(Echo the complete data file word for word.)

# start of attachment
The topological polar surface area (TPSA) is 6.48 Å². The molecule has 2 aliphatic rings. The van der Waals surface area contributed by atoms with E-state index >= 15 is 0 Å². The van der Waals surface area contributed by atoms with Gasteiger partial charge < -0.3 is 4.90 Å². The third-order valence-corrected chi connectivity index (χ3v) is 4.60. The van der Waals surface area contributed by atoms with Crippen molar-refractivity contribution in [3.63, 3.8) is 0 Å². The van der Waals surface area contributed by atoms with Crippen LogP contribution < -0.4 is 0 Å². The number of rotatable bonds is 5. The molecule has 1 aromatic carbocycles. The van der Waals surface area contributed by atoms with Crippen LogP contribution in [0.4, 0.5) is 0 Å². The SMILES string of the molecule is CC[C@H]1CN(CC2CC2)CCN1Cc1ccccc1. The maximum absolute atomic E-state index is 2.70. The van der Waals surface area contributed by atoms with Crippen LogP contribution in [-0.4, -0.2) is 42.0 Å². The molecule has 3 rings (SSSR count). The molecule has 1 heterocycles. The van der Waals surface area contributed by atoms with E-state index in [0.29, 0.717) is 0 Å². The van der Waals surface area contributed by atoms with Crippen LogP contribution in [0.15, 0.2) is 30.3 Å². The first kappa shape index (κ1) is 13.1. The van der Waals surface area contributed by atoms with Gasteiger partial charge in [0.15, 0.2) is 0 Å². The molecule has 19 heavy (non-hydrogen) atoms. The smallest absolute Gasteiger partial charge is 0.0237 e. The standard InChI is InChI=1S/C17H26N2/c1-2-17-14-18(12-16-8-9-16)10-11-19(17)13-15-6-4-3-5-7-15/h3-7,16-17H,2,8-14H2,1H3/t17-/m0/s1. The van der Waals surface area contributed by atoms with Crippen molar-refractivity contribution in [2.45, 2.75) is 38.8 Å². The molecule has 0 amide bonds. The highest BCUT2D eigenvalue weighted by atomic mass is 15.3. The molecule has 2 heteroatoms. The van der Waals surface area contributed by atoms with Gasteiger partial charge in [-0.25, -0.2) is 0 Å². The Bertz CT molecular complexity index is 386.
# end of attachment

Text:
The topological polar surface area (TPSA) is 6.48 Å². The molecule has 2 aliphatic rings. The van der Waals surface area contributed by atoms with E-state index >= 15 is 0 Å². The van der Waals surface area contributed by atoms with Gasteiger partial charge < -0.3 is 4.90 Å². The third-order valence-corrected chi connectivity index (χ3v) is 4.60. The van der Waals surface area contributed by atoms with Crippen molar-refractivity contribution in [3.63, 3.8) is 0 Å². The van der Waals surface area contributed by atoms with Crippen LogP contribution < -0.4 is 0 Å². The number of rotatable bonds is 5. The molecule has 1 aromatic carbocycles. The van der Waals surface area contributed by atoms with Crippen LogP contribution in [0.4, 0.5) is 0 Å². The SMILES string of the molecule is CC[C@H]1CN(CC2CC2)CCN1Cc1ccccc1. The maximum absolute atomic E-state index is 2.70. The van der Waals surface area contributed by atoms with Crippen LogP contribution in [-0.4, -0.2) is 42.0 Å². The molecule has 3 rings (SSSR count). The molecule has 1 heterocycles. The van der Waals surface area contributed by atoms with E-state index in [0.29, 0.717) is 0 Å². The van der Waals surface area contributed by atoms with Crippen LogP contribution in [0.15, 0.2) is 30.3 Å². The first kappa shape index (κ1) is 13.1. The van der Waals surface area contributed by atoms with Gasteiger partial charge in [0.15, 0.2) is 0 Å². The molecule has 19 heavy (non-hydrogen) atoms. The smallest absolute Gasteiger partial charge is 0.0237 e. The standard InChI is InChI=1S/C17H26N2/c1-2-17-14-18(12-16-8-9-16)10-11-19(17)13-15-6-4-3-5-7-15/h3-7,16-17H,2,8-14H2,1H3/t17-/m0/s1. The van der Waals surface area contributed by atoms with Crippen molar-refractivity contribution in [2.45, 2.75) is 38.8 Å². The molecule has 0 amide bonds. The highest BCUT2D eigenvalue weighted by atomic mass is 15.3. The molecule has 2 heteroatoms. The van der Waals surface area contributed by atoms with Gasteiger partial charge in [-0.25, -0.2) is 0 Å². The Bertz CT molecular complexity index is 386.